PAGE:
Promoting the growth and success of movers, shippers, and logistics personnel around the world
Terry Head is the President of the International Association of Movers, the moving industry’s nonprofit trade association. Located in Washington, DC, IAM has over 2,000 members, representing more than 170 moving, shipping, forwarding, logistics, and cargo auditing companies around the world. The organization provides its members with exclusive education and professional development programs, political advocacy, and global networking opportunities. Since 1962, IAM has hosted an annual meeting and trade show—the largest in the industry.
You’ve worked with numerous government agencies over the years. Do you have any DC stories you can tell?
TERRY HEAD: Here in the DC area I’ve had some very interesting clients—federal agencies, some that go by initials and others that don’t—and you’d have no idea the kind of stuff that we would get involved in, not necessarily in moving people but on the logistics side of the business that we get involved in.
I’ll tell you a quick story that happened when I was early in the industry, when I first was in sales. I’d never been in a sales job before, and they’d never had anybody selling international at this company before, so I thought, okay, well, who moves internationally? Foreign embassies do, and DC is full of foreign embassies, so I got my business cards and got in my car and I drove around and went to every embassy I could walk into, every embassy that would let me in the door. I at least left my business card and said, “If you’ve got anybody moving, give me a call.”
Well, about three weeks after I did a real heavy round of embassy calls, the switchboard operator said, “Terry, there’s somebody here to talk to you.” I asked, “Who is it?” She said, “It’s somebody from the FBI,” and I said, “Okay, I’ll be right out.” And sure enough the gentleman was from the Alexandria field office, and he asked me, “Is there somewhere we can talk?” I said, “Yeah, we can go to the conference room here,” and he spread out all these photographs taken of me walking in and out of these embassies. I’m thinking: oh my goodness. And he goes, “We want to know why you’re going in and out of these embassies.” I explained to him: “I’m a salesman for a moving company. I’m looking to do international moving through these embassy personnel.” He questioned me probably for a good 20–30 minutes and then he finally took his photographs and left. I thought, well, that was interesting.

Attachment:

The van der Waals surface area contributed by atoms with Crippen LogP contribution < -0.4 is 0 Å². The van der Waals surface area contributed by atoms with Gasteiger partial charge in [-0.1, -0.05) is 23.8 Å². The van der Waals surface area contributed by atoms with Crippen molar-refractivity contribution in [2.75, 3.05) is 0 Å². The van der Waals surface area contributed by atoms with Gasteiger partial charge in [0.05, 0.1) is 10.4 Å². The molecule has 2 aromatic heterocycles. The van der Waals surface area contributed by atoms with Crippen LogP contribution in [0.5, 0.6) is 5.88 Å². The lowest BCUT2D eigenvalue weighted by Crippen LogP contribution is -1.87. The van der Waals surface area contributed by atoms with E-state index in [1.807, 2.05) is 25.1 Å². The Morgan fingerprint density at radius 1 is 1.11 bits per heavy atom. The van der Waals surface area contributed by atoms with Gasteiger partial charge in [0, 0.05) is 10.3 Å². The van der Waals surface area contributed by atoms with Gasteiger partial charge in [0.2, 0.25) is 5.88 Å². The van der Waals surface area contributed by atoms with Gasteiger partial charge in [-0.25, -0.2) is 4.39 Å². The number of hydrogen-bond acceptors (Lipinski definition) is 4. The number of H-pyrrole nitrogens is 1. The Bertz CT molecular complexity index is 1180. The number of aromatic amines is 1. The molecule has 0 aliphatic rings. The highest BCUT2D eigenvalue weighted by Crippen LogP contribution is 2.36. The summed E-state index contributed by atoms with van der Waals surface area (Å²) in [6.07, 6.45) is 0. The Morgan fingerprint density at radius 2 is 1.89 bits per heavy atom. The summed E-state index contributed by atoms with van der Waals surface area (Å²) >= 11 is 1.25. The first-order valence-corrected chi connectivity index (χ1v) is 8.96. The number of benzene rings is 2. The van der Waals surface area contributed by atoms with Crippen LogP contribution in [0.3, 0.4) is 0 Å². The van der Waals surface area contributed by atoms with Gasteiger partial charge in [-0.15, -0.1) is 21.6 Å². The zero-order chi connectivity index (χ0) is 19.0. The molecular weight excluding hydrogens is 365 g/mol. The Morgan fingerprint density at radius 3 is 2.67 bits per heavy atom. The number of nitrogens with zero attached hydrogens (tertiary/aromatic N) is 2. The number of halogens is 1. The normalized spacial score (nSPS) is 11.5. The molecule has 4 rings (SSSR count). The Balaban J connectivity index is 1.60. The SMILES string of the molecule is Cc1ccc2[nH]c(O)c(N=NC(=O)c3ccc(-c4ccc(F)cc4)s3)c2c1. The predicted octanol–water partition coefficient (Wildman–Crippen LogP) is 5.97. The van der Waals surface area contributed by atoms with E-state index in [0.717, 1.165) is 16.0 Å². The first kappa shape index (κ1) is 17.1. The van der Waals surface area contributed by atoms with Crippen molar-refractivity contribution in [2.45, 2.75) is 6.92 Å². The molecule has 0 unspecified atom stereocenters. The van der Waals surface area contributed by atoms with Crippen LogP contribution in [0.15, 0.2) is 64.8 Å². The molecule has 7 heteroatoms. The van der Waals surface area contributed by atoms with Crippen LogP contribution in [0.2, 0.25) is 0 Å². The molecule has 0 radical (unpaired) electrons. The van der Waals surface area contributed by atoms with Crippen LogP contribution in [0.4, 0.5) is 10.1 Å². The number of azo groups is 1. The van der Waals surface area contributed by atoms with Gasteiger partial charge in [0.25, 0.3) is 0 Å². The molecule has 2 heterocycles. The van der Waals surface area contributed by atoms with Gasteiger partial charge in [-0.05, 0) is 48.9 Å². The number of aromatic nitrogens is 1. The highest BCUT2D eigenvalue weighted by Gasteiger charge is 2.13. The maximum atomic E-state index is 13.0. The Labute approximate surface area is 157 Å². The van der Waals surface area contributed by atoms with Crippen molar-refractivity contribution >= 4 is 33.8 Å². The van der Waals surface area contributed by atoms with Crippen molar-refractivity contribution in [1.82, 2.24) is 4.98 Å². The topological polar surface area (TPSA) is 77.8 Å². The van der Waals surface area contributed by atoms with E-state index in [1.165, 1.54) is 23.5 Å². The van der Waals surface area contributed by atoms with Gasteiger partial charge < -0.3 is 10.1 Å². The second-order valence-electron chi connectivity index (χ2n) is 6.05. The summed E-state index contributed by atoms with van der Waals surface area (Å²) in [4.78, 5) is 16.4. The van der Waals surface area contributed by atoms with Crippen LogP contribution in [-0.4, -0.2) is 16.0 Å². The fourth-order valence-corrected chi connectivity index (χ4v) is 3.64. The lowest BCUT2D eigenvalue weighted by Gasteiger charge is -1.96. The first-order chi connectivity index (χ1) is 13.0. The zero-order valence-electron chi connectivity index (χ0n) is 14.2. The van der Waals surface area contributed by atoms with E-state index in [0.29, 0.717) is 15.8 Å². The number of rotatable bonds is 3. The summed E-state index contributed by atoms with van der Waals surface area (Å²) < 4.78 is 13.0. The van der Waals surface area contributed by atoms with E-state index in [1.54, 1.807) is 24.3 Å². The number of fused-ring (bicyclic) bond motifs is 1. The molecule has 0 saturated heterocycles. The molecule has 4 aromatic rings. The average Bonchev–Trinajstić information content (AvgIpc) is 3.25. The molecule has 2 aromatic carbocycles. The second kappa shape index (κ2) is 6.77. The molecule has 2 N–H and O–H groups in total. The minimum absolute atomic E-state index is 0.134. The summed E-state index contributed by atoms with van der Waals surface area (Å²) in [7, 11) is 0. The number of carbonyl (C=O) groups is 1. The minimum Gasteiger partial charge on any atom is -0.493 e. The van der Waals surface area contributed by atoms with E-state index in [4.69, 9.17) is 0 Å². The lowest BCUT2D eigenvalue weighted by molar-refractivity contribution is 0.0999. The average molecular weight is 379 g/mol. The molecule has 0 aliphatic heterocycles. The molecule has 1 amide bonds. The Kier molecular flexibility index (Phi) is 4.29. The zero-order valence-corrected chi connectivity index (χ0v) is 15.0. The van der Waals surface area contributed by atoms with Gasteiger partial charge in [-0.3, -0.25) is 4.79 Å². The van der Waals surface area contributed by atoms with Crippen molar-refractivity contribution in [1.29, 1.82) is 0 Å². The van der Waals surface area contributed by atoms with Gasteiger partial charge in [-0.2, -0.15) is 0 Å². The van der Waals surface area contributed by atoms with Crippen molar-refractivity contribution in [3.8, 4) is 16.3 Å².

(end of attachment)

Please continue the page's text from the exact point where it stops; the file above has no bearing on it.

About three weeks later switchboard operator said, “Terry, there’s somebody here to talk to you. I don’t know but he’s from the FBI.” I walked out and this gentleman was from FBI headquarters and he asks, “Is there is someplace we can talk?” I said, “Sure, we can go into the conference room here.” He said, “We understand that you have the ability to go in and out of embassies and potentially have the ability to be moving some of these foreign diplomats.” I said, “Yeah, we’ve started to develop a pretty good clientele. They’re calling for quotes, at least.” He asked, “Would you be interested in helping us identify any of them that might want to defect?” I’m thinking they’re asking me to basically be a spy, and I said, “I will certainly keep it in mind, and if anybody gives me that feeling, I will certainly give you a call.” He said, “It’s probably not necessarily going to be the diplomat or the embassy personnel themselves, but it might be their spouse. And that is why we think you’re so key, because you’re the one going into the home to actually do the estimate, and you’re in a position to get a sense of what the spouse’s thinking is. And, a lot of times that’s the key to us turning”—that was his term—“turning these people and getting them to defect.”
It was an interesting scenario. I never had one happen, and I can honestly say I never picked up the phone and called the FBI, but it was just the fact that, number one, they were watching and they were using people like me, John Q citizens, to basically assist them in their work.
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